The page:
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Rumsfeld Holds Out Against Buy America Weapons Policy
London Financial Times | October 17, 2003 | Marianne Brun-Rovet

Posted on 10/17/2003 5:29:58 AM PDT by SLB

Donald Rumsfeld, the US defence secretary, yesterday reiterated his opposition to a controversial proposal that would force the Pentagon to buy all essential weapons parts from US manufacturers.

His remarks could undermine attempts by the White House and both houses of Congress to find a compromise that would allow the passage of this year's defence authorisation bill.

"I'm personally a free trader type," Mr Rumsfeld told a press briefing, adding that the administration had to "be careful" not to hurt relations with its allies.

The Buy America legislation - contained in the House version of the defence authorisation bill but not the Senate version - is the subject of tense talks between the White House and both houses of Congress, which must reconcile their two bills.

The European and US aerospace industry oppose Buy America, arguing that its protectionist language could undermine transatlantic defence relations.

The European Commission warned Congress of a fresh potential transatlantic dispute earlier this month.

A letter from the Commission to John Warner, chairman of the Senate armed services committee and Buy America opponent, warned that "the European Commission will consider the most appropriate action to take" if the defence authorisation package included "WTO-incompatible provisions".

The controversy over Buy America could endanger the whole package. Unlike appropriations bills, which allocate funds to government areas, the defence authorisation bill - which sets guidelines on how the Pentagon spends its money - is not mandatory.

Mr Rumsfeld denounced the provision in July, saying he and other senior advisers to President George W. Bush would recommend that he veto the bill if the final version included the provision.

But since then Paul Wolfowitz, deputy defence secretary, has tried to hammer out a compromise with Duncan Hunter, chairman of the House armed services committee and author of the provision. This would dilute Buy America by giving the Pentagon wide waiver authority over contracts.

These attempts at a compromise have been interpreted as a sign that the Defence Department had softened its stance.

"We had an understanding with some members of Congress that we would sit down to work out a compromise," Mr Rumsfeld said, referring to Mr Wolfowitz's attempts. "But the rest of the administration has to agree as well."

So far, the State Department, the office of the US Trade Representative and other government agencies are thought to oppose the compromise. It has also been challenged by Mr Warner, who has asked the administration to clarify its stance on Buy America.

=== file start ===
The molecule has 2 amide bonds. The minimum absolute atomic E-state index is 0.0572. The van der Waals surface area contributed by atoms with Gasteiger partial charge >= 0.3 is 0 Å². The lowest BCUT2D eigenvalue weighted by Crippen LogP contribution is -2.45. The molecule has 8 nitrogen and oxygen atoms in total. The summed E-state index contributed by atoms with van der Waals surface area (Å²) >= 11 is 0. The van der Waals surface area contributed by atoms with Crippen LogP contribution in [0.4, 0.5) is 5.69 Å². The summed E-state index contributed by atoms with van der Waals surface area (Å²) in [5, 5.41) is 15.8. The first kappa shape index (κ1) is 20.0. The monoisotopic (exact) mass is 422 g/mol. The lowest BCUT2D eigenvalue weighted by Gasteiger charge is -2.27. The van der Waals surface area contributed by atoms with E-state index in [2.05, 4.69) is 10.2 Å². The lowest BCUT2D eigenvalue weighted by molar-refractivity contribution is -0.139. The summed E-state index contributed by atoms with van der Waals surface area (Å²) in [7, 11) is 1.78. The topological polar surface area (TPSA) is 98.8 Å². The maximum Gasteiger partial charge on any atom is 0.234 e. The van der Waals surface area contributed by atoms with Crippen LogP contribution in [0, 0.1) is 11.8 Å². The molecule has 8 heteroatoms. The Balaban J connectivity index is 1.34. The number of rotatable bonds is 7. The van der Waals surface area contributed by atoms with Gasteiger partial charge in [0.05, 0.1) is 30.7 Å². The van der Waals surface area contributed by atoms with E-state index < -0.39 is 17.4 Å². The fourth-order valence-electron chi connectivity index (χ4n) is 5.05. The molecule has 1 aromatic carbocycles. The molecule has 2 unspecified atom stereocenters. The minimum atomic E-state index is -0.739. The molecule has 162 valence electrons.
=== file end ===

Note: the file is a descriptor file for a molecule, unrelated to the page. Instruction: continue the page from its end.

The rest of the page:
TOPICS: Extended News; Foreign Affairs; Front Page News; Government; News/Current Events; United Kingdom; War on Terror
KEYWORDS: buyamerican; rumsfeld

1 posted on 10/17/2003 5:29:58 AM PDT by SLB
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To: SLB; Poohbah; rdb3; Long Cut; Chancellor Palpatine; 1rudeboy; Texas_Dawg
Oh, boy, Rumsfeld's just asking for it...
2 posted on 10/17/2003 5:36:13 AM PDT by hchutch ("I don't see what the big deal is, I really don't." - Major Vic Deakins, USAF (ret.))
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To: hchutch
While I believe the government should buy American, this is one area I can make an exception for. I don't give a damned who makes it as long as we're giving our troops the best.
3 posted on 10/17/2003 5:38:20 AM PDT by CWOJackson
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To: Fred Mertz; Wally Cleaver; Valin; archy; Cannoneer No. 4; Matthew James; Lion Den Dan; ...
How many bits and pieces of Abrams and Bradleys do we now have that are made offshore? How many parts of the Stryker are actually made in the good old US of A?
4 posted on 10/17/2003 5:42:57 AM PDT by SLB ("We must lay before Him what is in us, not what ought to be in us." C. S. Lewis)
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To: CWOJackson
The problems with military buying outside the US is strategic rather than economic. If the Swiss or Swedes or Chinese want to they can interrupt the supply chain. In addition, if US technology is exported to foreign plants, security is nonexistent.
If the next large war is not fought with nukes and lasers by remote control, where will we get the merchant and capital ships to fight? If we use NATO weapons made in Germany and they turn on us, then what?
Resistance to BA is very shortsighted.
5 posted on 10/17/2003 5:50:51 AM PDT by steve8714 (They were still better than my team.)